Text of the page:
Almost 1,000 Lithuanian residents have attended personal finance workshops organised by the Bank of Lithuania in three cities – Vilnius, Kaunas, and Klaipėda. Workshop participants were mainly interested in the principles of responsible borrowing for house purchase and the possibilities to use state-of-the-art financial services.
‘The issue of borrowing for house purchase is especially relevant for youths and young families. Workshop participants were taken by surprise that, prior to signing a long-term financial liability (housing loan) agreement, some ‘homework’ needs to be done. It is important to not only assess future changes in quality of life and habits, when instalments will already have to be paid, but also to live at least for half a year, or for a whole year (which would be best), accumulating the instalments,’ says Mindaugas Šalčius, Director of the Financial Services and Market Supervision Department.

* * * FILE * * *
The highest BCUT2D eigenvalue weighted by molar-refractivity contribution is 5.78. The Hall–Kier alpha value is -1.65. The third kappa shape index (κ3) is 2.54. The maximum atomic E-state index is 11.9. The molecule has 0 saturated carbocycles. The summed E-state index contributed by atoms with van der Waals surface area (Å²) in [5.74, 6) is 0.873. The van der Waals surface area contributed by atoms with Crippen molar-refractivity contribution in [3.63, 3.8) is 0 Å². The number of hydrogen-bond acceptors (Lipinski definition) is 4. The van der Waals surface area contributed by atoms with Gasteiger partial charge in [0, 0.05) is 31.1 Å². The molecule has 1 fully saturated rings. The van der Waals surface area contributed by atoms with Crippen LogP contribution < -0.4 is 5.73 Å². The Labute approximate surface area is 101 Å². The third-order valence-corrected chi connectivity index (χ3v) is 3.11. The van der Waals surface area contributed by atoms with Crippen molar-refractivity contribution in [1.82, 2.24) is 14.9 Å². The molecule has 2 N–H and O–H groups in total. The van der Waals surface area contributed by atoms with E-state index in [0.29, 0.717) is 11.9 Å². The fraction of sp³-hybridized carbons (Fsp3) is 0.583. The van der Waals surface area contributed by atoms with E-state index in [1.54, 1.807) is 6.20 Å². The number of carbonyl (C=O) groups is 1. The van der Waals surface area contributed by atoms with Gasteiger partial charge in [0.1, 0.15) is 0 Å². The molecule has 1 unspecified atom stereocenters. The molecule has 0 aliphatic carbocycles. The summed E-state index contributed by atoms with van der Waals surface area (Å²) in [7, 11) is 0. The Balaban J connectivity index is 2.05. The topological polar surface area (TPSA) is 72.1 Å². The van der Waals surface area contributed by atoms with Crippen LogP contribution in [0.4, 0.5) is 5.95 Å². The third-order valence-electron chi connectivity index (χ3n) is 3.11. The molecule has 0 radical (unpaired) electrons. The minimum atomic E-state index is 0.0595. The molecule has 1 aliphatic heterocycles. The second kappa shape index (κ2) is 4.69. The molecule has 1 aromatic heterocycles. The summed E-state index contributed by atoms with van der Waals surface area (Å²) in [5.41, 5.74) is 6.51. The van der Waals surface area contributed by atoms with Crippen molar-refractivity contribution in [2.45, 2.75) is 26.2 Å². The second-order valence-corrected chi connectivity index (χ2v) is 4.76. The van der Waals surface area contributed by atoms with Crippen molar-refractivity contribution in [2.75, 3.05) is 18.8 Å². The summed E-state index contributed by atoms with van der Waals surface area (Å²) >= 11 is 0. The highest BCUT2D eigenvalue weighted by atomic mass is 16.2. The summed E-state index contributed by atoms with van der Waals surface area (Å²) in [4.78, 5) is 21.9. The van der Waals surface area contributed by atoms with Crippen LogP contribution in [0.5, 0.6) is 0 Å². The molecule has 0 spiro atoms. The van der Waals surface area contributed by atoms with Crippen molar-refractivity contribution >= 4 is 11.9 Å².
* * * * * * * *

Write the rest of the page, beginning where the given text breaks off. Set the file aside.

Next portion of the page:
Workshop participants heard detailed explanations as to what should be taken into account when concluding a loan agreement, what the rights and obligations of the financial services provider are, and how to negotiate more favourable loan terms and conditions.
One more highly relevant issue the participants took a particular interest in was new financial services, their benefits and risks. Workshop participants were introduced to new borrowing and investment possibilities that open up through using peer-to-peer lending platforms and crowdfunding. Residents were also interested in innovative payment methods such as contactless proximity payments, mobile ‘wallet’, and virtual currencies.
Finance experts Odeta Bložienė, Žilvinas Butkevičius, Jekaterina Govina, Arnas Markevičius, Dr Lukas Macijauskas, Loreta Načajienė, Rasa Rambynaitė and Šarūnas Ruzgys shared their experience during these workshops organised by the Bank of Lithuania.
The absolute majority of workshop participants claimed they would use the knowledge acquired in managing personal finances and investing.
The workshops are organised while implementing the Bank of Lithuania’s financial education programme, the purpose of which is to increase the financial literacy of the population, to encourage interest in the management of personal finances, and to take rational financial decisions.